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Odds are rising that the Federal Reserve could make an important change to its policy statement at its meeting next week, and markets could see it as a cue that rate hikes are coming sooner than they expect.
The change being debated is whether to drop the phrase that says there will be a "considerable time" from the end of the Fed's bond purchases, or quantitative easing, to the first rate hike. "Considerable time" has generally been interpreted to mean at least six months, or four meetings. With QE set to end in October, the language is a big reason that markets have pegged next summer as the most likely time for the first rate hike from the Fed in eight years.
Now, both hawks and doves on the committee have taken to criticizing "date-based forward guidance" by the Fed, saying it should follow the economy, not the clock.
Philadelphia Fed President Charles Plosser, a hawk on the committee who dissented at the last meeting over concern with the considerable time language, said over the weekend: "Our first task is to change the language in a way that allows for liftoff sooner than many now anticipate, and sooner than suggested by our current guidance."
But Boston Fed President Eric Rosengren, a leading dove on the Federal Open Market Committee who sounds in no hurry to raise rates, said, "We should be moving away from providing date-based forward guidance, and instead focus on what incoming data tell us about reaching full employment and 2 percent inflation within a reasonable time period."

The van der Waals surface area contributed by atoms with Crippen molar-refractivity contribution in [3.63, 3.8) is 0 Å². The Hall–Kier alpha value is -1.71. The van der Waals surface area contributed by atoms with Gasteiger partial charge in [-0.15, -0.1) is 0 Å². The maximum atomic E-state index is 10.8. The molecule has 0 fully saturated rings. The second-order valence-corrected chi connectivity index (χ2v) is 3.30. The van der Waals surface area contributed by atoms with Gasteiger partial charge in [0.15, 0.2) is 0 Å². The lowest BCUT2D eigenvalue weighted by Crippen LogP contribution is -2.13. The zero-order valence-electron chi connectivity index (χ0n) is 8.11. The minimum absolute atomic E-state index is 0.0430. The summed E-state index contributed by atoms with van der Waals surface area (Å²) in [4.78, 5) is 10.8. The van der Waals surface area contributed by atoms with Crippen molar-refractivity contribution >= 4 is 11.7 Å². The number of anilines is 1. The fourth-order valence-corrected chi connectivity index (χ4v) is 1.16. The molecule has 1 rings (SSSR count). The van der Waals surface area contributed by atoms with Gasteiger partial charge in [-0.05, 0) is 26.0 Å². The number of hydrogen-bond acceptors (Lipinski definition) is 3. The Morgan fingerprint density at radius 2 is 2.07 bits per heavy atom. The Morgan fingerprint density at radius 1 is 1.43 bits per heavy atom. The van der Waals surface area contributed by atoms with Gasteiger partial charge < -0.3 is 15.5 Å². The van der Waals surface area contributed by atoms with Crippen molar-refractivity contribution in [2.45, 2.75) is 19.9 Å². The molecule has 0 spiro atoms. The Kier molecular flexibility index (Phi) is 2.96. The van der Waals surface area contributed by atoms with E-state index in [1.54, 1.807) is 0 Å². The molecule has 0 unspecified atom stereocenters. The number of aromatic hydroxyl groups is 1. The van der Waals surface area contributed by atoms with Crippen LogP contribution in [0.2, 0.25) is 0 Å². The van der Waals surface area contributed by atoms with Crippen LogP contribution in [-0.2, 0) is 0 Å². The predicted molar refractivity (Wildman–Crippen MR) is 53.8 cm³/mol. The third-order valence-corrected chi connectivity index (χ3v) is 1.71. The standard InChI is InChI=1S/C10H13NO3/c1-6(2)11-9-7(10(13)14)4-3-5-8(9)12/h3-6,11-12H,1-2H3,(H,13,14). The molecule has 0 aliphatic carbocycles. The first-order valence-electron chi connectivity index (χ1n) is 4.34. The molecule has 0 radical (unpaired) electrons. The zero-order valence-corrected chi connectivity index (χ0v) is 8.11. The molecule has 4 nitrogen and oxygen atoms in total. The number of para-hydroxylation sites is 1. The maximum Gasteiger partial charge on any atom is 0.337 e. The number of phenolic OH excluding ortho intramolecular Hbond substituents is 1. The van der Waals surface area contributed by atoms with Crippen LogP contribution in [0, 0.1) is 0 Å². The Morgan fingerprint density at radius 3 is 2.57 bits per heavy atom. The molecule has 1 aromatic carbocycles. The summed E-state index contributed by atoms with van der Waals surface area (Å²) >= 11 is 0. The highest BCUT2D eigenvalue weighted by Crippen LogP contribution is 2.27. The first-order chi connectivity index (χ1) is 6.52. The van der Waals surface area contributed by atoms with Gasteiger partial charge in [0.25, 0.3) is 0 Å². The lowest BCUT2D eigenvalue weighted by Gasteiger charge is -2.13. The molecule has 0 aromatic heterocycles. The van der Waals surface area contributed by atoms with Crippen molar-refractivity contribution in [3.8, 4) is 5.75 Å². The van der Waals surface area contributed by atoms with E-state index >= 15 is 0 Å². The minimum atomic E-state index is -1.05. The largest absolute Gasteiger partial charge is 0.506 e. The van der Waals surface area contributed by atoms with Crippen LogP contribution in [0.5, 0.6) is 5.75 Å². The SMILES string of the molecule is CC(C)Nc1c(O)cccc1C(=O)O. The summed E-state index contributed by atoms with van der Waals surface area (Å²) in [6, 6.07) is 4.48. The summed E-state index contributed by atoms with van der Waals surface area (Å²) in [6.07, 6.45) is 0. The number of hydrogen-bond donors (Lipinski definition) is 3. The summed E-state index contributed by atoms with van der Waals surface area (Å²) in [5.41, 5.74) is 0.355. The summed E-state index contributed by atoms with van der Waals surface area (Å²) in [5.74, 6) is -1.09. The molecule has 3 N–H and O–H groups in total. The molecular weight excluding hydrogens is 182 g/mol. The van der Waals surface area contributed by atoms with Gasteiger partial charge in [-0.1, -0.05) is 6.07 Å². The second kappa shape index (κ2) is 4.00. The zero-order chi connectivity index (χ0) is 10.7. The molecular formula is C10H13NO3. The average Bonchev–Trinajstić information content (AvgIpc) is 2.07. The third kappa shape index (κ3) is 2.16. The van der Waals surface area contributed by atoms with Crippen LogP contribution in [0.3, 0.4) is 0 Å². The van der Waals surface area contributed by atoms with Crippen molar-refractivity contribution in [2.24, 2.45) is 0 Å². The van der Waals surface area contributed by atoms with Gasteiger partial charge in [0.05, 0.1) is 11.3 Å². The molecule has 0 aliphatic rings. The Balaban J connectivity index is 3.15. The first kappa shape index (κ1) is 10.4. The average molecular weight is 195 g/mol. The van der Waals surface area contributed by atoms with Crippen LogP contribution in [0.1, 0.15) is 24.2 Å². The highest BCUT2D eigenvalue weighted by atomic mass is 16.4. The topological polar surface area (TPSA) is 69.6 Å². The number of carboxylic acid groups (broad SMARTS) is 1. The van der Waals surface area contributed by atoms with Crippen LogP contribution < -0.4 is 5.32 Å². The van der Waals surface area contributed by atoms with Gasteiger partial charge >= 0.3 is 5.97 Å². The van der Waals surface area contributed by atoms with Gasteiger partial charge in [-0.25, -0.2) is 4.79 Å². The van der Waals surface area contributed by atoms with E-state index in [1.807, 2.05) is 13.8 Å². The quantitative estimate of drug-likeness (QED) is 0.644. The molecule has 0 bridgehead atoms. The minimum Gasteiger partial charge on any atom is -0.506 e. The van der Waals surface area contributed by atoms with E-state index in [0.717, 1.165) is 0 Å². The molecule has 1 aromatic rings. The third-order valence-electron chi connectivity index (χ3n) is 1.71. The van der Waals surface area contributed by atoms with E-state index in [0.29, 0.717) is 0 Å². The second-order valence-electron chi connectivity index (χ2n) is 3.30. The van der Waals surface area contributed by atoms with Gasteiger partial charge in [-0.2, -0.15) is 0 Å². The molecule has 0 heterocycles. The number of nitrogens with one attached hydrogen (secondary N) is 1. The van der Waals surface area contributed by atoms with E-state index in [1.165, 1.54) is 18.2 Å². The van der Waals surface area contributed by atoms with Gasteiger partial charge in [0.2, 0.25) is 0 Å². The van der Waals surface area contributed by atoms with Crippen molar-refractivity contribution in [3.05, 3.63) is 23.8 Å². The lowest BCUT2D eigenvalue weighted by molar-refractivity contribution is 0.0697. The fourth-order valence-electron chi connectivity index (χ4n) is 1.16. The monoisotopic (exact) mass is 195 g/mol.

That has prompted Fed observers on Wall Street to raise the odds that change is coming next week. "The desire to get away from date-based guidance appeals to both hawks and doves," JP Morgan Chase's Chief U.S. Economist Michael Feroli said in a report. "We view the chance of such a change next week as close to 50-50." Previously, most observers saw little chance of a change.
Former New York Fed official Krishna Guha, now at ISI, said he believes "considerable time" survives the September meeting but "we view this as a much closer call than we did a week ago." Guha still thinks the change is more likely at the October or December meetings.
The market impact will depend on how it's interpreted, as a way to raise rates sooner, as a way to give the Fed more flexibility to raise rates, or as a way to lessen risk in the market. Plosser seems more interested in the change to push his view that rates should be higher. Practically, the Fed could not raise rates while that language remains.
Rosengren seems to support the move more because he thinks the market is not incorporating enough uncertainty around the outlook for Fed policy.
Wrightson ICAP's Lou Crandall suggests it is the market's very benign outlook for Fed policy in the coming year that could prompt the Fed to act. The December 2015 Fed Funds futures suggests the rate will the end the year at just 75 basis points. The average of the Fed's own forecasts for 2015 would put the rate at 1.2 percent. A recent San Francisco Fed research paper puzzled over the gap between the Fed's and the market's rate outlooks.
"They could be motivated to make the change because of the gap between what the Fed forecasts and where the market is," said Crandall, who also said the odds are higher that a change could be made. But he's still on the fence.
Such a change could also introduce greater volatility into interest rates and thereby equities. Each economic report will be scrutinized more closely for the impact on the date for interest-rate liftoff. The Fed could welcome such volatility as it would lessen the downside for markets of a change to interest rates once it really comes.
—By CNBC's Steve Liesman.